Having planned the bicentenary ‘Gersau 2014’ celebrations for over two years, it was heartening to see the parish church of St Marcellus – site of the historic assembly which restored the independent republic on 2 February 1814 – packed solid for the commemorative Landsgemeinde exactly 200 years later (see the picture gallery on the project homepage). Following the Candlemas service (which included the blessing of St Blasius, protector against a range of diseases, administered to each parishioner) and an outdoor reception by the District Council (lubricated by a specially commissioned ‘Republic Wine’), the sounds of drummers – not to speak of a cannon salute – summoned the audience back inside. What director Roger Bürgler had prepared surprised everyone: Schiffmeister Balz, Gersau’s mythical resistance hero (impersonated by actor Stefan Camenzind, pictured above on the cover of today’s Bote der Urschweiz newspaper), emerged to challenge the congregation to think not just about the past, but also the future. One-by-one, he asked speakers to present their different takes on ‘freedom’: the district mayor, a Swiss MP, a refugee from military dictatorship in Turkey, a historian (who happened to be yours truly), a village jester and delegates from fellow peasant republics Dithmarschen and Gochsheim. In-between, on a giant screen, we saw video clips of Gersau’s dramatic landscape and appeals from current schoolchildren, punctuated by live performances from musicians, singers and – yes – a yodeling duet. Following a colourful procession, proceedings continued in the afternoon with a sold-out banquet, a couple of historical lectures and a full entertainment programme in the school hall. Judging from the media echo (cf. the podcast report of Swiss National Radio SRF), the day was a great success and succeeded in getting people to engage with the aims of ‘Gersau 2014′.
My current research on parish republics has led to a close engagement with the rural community of Gersau on Lake Lucerne. For over 400 years, this remarkable micro-state ran its own political and ecclesiastical affairs, complemented by a defensive alliance with the Forest Cantons (a new local history has just been published). Following their military invasion of 1798, French revolutionary troops turned the loosely structured Swiss Confederation into a centralized puppet state and Gersau lost its independence. However, as soon as Napoleon was defeated and the political future up for negotiation, the communal assembly of 2 February 1814 decided to restore the ‘free land’ of Gersau. This was a romantic gesture, entirely at odds with the European trend towards large nation states, and it lasted a mere three years, after which the Swiss Diet decreed integration into the neighbouring Canton of Schwyz.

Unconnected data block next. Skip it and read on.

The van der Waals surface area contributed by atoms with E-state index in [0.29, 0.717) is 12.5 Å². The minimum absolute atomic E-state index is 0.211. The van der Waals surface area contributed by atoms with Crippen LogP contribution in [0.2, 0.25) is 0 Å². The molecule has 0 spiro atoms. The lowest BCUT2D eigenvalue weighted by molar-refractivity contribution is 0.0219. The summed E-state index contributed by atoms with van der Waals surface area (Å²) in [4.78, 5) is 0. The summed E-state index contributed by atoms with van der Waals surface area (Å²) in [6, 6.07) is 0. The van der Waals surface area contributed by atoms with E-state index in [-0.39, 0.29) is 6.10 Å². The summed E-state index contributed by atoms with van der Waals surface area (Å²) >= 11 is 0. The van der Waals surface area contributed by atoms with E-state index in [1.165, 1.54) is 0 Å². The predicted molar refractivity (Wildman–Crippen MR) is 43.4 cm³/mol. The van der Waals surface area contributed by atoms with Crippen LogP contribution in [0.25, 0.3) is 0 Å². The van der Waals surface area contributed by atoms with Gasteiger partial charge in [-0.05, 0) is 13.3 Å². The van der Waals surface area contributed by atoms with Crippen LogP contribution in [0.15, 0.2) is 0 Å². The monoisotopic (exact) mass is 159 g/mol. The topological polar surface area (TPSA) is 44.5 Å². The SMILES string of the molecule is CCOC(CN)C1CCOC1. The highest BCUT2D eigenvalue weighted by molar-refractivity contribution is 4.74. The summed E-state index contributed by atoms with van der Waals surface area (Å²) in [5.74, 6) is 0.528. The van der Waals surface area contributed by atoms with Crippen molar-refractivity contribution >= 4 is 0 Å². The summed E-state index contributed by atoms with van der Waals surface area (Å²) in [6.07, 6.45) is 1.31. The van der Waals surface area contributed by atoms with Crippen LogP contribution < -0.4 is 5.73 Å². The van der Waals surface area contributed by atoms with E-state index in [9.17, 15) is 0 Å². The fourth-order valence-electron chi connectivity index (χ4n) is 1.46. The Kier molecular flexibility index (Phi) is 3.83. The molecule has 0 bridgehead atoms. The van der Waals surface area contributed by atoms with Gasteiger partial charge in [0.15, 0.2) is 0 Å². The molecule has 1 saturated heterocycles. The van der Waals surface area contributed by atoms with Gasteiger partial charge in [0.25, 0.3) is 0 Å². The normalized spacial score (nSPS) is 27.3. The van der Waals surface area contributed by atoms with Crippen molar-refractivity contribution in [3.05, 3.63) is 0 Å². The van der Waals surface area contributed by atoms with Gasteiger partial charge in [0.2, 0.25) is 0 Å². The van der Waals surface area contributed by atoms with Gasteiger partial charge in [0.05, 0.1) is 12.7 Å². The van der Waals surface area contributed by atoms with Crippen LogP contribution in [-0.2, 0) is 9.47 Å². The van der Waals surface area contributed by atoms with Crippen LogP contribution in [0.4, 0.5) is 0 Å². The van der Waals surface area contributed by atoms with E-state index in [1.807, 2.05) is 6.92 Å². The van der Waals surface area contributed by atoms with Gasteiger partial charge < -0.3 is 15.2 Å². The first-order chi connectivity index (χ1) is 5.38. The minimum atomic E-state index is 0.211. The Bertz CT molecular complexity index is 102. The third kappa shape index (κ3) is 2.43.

To mark the bi-centenary of this temporary restoration, and to take stock of where Gersau stands today (given comparable pressures towards European integration and globalization), I have teamed up with the local authorities to plan ‘Gersau 1814/2014 – Shaping History’, a year of commemorative and celebratory events. After extensive preparations, the full programme has just been published. From my point of view, the highlights include a ‘imaginative re-interpretation’ of the historic assembly in the parish church (attended by the current mayors of two other once ‘free’ communes: Dithmarschen and Gochsheim) and an international conference on the relationship between territorial size/resources and the extent of ‘freedom’ in pre-modern republics (with an associated public panel debate in the school hall on 22 March 2014); but there are also guided walks to historic sites, communal pilgrimages, informal discussion evenings, a ‘future workshop’, concerts and even a specially minted republican currency (the Gersauer Gulden) for use in all shops and restaurants. A dedicated website provides further information and regular updates. Alongside, I hope to offer some contextualization through articles in regional magazines (the Y-Mag of Schwyz) as well as specialized journals (a comparative examination of the political cultures of Gersau and the parish confederation of Dithmarschen on the North Sea coast is due to appear in the Zeitschrift für historische Forschung 2/2014). It promises to be an exciting year for the people of Gersau and their guests.
Visit the wonderful new research resource BOhisto – Bozen-Bolzano’s History Online. “Some dozens of the old Minutes of the Municipal council of Bozen-Bolzano are freely available to you. The manuscripts digitised up to now span from 1470 to the late 17th century and shed light on the administration, the economy and the townspeople´s life of one of the main urban centres of Tyrol, situated on the most important transalpine route between Germany and Italy. The rich database offered by the archival data is an unique playground to further explore the urban history of a central European area.”
Searchable in Italian, German and English
Recent verdicts reveal Interesting contrasts in attitudes to legal tradition: while English Law Lords ruled that a lay rector remained liable for chancel repairs at Aston Cantlow in Warwickshire in 2003, a court in the Swiss canton of Glarus has just cleared a farmer of the obligation to maintain a church light at Näfels which his predecessors had supported since the fourteenth century.